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The most annoying part of using a PC, is surely booting it up in the morning for the days use.

After seeing this software reviewed by Lifehacker a while back, I realised I could start my PC in the morning in around 30 seconds as opposed to, in some cases, 10 minutes.

Now, I know the PC is not technically off whilst Boot Snooze is in use.  It’s in hibernation mode or Standby which puts the PC in a very low power state.  It barely even draws whilst it’s in Hibernation.

So the idea here, is to use Boot Snooze last thing in the day to reboot your PC. Once it’s been rebooted, Boot Snooze will automatically start a countdown timer (previously specified) to put your PC into a low power state.  During the countdown, we’ll set Windows to automatically start programs that we always find ourselves using.  I find the first 3 programs I always start are; Outlook, Internet Explorer and Windows Media Player, so we’ll use those in this example.  Once they have opened, Boot Snooze will put your PC into the low power state.

When you start your PC out of standby or hibernation in the morning, it will take around 30 seconds to get to the desktop where your programs are already opened ready and waiting.  Much better than waiting a matter of minutes and then having to open the programs up one by one.

So, here’s a walk through guide on how to start your PC the smart way.

Step 1.

The first thing we need to do is make sure hibernation is turned on in Windows.

Press the WinKey+R, type cmd and click OK.

When the command prompt window opens, type;

powercfg /hibernate on and press Enter.

Step 2.

What we also need to do is make sure your user account is set to automatically logon, otherwise the programs won’t automatically open.

See here to get to the Advanced User Account Options.

When you have, under the Users tab, uncheck the Users must enter a user name and password to use this computer check box and click Apply.

Enter your password, confirm it and click OK.

Step 3 (Optional).

Upon resuming from the low power state, your PC will by default, ask for login credentials.

If you want to go straight to your desktop without the login prompt; click the Start Menu and type power

Click on Change what the power buttons do from the search results.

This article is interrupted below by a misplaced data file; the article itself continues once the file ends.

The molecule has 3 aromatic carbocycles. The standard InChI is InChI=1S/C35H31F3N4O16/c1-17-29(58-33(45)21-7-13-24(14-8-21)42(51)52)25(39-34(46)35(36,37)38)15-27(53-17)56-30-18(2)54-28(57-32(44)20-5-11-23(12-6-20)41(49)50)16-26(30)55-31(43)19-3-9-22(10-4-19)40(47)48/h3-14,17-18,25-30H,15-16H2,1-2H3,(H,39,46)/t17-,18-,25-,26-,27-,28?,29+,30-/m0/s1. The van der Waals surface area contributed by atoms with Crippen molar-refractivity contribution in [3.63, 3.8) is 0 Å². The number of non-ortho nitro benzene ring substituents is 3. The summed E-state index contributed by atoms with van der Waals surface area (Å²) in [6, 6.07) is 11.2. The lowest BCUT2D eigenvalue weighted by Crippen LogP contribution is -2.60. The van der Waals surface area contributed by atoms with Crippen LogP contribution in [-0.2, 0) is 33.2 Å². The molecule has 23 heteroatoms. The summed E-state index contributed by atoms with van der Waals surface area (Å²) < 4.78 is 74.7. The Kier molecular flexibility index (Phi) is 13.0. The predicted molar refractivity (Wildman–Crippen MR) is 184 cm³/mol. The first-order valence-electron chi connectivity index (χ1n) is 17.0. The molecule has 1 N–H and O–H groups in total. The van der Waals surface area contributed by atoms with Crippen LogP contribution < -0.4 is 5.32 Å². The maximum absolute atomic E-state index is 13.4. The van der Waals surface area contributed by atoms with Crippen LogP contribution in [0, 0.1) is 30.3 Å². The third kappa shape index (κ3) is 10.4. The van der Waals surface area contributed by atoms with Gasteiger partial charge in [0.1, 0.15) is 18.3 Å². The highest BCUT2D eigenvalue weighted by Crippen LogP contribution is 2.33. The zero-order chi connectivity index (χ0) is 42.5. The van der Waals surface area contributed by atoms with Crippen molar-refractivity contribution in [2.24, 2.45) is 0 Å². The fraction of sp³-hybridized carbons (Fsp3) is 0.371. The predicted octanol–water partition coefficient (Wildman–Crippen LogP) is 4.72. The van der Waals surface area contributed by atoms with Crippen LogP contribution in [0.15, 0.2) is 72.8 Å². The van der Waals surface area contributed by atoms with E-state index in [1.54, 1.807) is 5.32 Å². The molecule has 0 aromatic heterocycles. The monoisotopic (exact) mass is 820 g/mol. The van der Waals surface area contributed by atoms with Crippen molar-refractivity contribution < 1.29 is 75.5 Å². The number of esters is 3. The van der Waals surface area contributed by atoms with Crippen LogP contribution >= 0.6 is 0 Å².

In the next window, under Password protection on wakeup, check the Don’t require a password radio button and click Save changes.

Step 4.

Open an Explorer window and in the address bar, type shell:startup.  This folder is where you can place shortcuts to items you wish to start-up automatically.

Open another Explorer window and navigate to the location of the programs you want to automatically startup.  This would typically be the %ProgramFiles% location.

Select the program you want to automatically start and then right-click, drag and drop into the shell:startup window.

A small context menu will show.  Click on Create shortcuts here.

Your startup folder should look something like this.

Step 5.

We need to head over to Skwire Empire and grab a copy of Boot Snooze.

Extract the three files in the zip folder and put them into a regular folder.

Select BootSnooze.exe, hold down Alt+Double click.

The Properties window will pop up. Under the General tab at the bottom of the properties window next to Security, click the Unblock button and click Apply.

Do the same for BootSnooze.dcupdate

Step 6.

Now open up BootSnooze.exe.  In the Options section, set how long the PC waits before rebooting in minutes, set how long after rebooting the PC, it waits to hibernate or, if you prefer, Standby.

When you’ve set your timer, click Restart then Hibernate or Restart then Sleep and the PC will reboot when the timer has finished.  Wait for the reboot, watch it automatically log on, watch your programs open, then when the timer has finished again, watch it go into the specified low power state.

Wait a couple of minutes or so for it to power down, then wake it up to confirm everything has gone as planned.  If not, head over to the forums for some help.

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2 thoughts on “Start Your PC the Productive Way (30 Second “Startup”)”

  1. Dogtag says:

    I did this and somehow my password got reset so I can't log in.

Comments are closed.

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